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We have end-of-life rituals for a reason—to help us accept loss and fully grieve. Of all the rituals disrupted by the pandemic, the loss of funerals and other communal spaces that allow us to support those dealing with the death of a loved one has been one of the hardest to cope with. Virtual gatherings can mitigate feelings of loss and isolation to a certain extent, but there is no real substitute for being with others.
With well over half a million lives lost to the pandemic so far, grieving may look different under lockdown but it has no off-switch. In this episode of Tricycle Talks, Sameet Kumar, a clinical psychologist, grief counselor, and author, joins Tricycle’s editor-in-chief, James Shaheen, and co-host Sharon Salzberg for a conversation about grief, how we’ve come to redefine it during this time of social distancing, and the importance of staying present to it.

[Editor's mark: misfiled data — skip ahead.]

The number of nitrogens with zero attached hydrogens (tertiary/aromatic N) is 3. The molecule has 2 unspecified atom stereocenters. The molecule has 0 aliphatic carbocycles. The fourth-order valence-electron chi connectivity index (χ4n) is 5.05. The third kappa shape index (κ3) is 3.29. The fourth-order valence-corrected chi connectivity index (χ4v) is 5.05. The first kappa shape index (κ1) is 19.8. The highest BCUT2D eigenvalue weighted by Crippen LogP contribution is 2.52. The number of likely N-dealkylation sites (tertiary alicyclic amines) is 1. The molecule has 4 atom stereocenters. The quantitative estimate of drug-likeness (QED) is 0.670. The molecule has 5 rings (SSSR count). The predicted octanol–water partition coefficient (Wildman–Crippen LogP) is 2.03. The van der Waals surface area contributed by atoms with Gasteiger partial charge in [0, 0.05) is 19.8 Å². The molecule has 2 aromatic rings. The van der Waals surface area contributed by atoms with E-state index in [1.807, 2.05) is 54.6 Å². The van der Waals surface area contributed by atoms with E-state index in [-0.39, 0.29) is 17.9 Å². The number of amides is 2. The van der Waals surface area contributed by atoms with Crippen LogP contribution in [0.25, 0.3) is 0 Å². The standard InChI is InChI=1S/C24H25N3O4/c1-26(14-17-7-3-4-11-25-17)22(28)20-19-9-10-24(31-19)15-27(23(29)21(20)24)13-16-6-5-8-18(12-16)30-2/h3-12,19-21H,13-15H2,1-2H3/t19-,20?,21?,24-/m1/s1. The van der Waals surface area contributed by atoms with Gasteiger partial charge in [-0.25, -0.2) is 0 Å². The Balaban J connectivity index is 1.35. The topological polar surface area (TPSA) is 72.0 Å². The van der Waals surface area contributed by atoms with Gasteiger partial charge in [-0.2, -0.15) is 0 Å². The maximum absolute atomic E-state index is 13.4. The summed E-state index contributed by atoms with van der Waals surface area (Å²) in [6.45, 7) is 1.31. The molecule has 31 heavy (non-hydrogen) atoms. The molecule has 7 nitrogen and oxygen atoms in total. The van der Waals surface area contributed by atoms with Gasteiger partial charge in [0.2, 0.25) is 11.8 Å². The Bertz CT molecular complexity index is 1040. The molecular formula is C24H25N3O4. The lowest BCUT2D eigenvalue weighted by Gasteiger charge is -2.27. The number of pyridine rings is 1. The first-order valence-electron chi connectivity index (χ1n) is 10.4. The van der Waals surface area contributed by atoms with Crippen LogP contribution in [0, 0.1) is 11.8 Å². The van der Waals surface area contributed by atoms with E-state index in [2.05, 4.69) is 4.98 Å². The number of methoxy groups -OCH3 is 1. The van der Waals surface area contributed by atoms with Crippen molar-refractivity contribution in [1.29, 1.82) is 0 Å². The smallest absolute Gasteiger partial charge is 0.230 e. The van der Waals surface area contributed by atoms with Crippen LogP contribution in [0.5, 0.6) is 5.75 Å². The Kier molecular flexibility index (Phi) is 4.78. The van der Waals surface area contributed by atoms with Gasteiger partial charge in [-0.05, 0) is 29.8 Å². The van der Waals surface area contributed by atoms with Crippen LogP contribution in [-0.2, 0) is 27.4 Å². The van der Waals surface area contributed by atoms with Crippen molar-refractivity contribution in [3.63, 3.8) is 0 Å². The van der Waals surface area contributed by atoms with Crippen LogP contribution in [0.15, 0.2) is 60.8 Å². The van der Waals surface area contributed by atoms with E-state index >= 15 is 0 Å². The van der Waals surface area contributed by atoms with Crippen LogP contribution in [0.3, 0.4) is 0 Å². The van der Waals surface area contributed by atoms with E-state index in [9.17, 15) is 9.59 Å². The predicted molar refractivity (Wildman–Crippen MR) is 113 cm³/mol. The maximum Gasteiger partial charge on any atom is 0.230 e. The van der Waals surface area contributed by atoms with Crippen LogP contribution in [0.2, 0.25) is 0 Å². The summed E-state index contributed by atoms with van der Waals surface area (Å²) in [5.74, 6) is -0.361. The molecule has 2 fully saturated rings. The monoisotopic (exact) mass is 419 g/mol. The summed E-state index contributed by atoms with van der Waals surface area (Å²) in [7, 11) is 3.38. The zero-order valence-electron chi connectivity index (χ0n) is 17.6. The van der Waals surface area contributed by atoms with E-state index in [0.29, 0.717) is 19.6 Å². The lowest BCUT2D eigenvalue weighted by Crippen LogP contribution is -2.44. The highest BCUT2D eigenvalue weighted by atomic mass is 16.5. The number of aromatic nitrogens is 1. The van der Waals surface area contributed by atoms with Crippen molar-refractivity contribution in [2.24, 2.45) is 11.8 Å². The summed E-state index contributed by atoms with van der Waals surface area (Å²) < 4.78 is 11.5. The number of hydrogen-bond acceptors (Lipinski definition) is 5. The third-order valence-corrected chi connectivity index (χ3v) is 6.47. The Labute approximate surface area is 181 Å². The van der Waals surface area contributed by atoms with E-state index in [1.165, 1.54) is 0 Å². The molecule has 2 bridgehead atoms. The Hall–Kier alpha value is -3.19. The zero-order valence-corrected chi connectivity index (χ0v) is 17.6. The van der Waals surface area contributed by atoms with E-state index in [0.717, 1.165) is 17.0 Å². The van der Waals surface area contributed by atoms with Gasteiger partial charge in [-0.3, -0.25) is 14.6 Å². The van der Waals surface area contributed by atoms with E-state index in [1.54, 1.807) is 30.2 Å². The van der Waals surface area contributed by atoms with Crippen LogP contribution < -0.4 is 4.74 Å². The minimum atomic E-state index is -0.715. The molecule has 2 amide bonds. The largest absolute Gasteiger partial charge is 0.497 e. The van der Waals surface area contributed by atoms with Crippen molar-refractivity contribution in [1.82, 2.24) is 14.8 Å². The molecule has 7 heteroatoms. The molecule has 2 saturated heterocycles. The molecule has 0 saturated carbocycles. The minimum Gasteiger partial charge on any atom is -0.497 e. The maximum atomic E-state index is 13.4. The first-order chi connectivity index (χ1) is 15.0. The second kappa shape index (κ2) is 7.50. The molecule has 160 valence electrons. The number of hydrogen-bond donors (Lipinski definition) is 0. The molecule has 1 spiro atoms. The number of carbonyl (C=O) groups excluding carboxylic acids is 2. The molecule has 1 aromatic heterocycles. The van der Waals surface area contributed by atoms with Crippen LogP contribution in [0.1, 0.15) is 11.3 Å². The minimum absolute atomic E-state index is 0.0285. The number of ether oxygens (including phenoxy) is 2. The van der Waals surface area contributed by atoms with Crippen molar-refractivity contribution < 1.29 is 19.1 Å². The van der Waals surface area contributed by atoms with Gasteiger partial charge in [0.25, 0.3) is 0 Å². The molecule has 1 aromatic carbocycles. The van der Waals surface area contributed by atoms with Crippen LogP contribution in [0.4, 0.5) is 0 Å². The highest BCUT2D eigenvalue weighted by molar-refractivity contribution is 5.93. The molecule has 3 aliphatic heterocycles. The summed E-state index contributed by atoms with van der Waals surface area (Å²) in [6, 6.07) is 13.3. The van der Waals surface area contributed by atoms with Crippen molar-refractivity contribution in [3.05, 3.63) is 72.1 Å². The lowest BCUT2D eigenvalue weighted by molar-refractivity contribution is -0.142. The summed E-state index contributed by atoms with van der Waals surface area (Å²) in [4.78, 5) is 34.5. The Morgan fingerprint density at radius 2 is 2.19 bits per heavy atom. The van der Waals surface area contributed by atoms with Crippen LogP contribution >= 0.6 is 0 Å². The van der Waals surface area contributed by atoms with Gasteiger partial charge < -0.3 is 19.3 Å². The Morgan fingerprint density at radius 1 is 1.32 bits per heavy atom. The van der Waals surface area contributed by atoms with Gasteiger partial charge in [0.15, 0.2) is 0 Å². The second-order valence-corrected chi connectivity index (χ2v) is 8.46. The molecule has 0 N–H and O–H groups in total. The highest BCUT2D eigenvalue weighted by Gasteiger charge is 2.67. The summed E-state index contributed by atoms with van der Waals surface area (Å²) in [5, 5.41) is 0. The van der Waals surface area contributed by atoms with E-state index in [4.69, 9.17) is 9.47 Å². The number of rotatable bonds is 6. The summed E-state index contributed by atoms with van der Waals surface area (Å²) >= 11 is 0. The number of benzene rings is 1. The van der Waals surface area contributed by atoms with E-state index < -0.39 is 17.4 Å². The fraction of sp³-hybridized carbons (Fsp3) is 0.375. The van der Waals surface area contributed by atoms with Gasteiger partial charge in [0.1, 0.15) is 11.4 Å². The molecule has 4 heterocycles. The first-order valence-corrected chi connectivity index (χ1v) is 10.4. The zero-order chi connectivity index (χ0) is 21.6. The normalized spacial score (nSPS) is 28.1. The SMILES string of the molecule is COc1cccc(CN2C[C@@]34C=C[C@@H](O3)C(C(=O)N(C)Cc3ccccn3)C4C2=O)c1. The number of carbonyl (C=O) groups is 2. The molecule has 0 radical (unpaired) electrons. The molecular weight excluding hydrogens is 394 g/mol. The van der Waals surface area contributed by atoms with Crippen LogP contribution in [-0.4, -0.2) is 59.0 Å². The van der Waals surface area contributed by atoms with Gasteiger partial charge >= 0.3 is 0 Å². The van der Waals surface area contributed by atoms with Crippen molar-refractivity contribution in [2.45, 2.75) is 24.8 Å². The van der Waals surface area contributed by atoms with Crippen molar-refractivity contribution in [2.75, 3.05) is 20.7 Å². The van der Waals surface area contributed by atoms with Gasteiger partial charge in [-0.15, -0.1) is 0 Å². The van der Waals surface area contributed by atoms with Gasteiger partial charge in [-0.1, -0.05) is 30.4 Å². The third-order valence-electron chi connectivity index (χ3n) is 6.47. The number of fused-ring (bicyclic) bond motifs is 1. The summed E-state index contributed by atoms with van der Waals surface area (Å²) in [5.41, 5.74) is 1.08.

Buddhist teachings, breathing techniques, and meditation, Kumar tells us, have shown him how to hold great pain and make it bearable for himself and for those he counsels.
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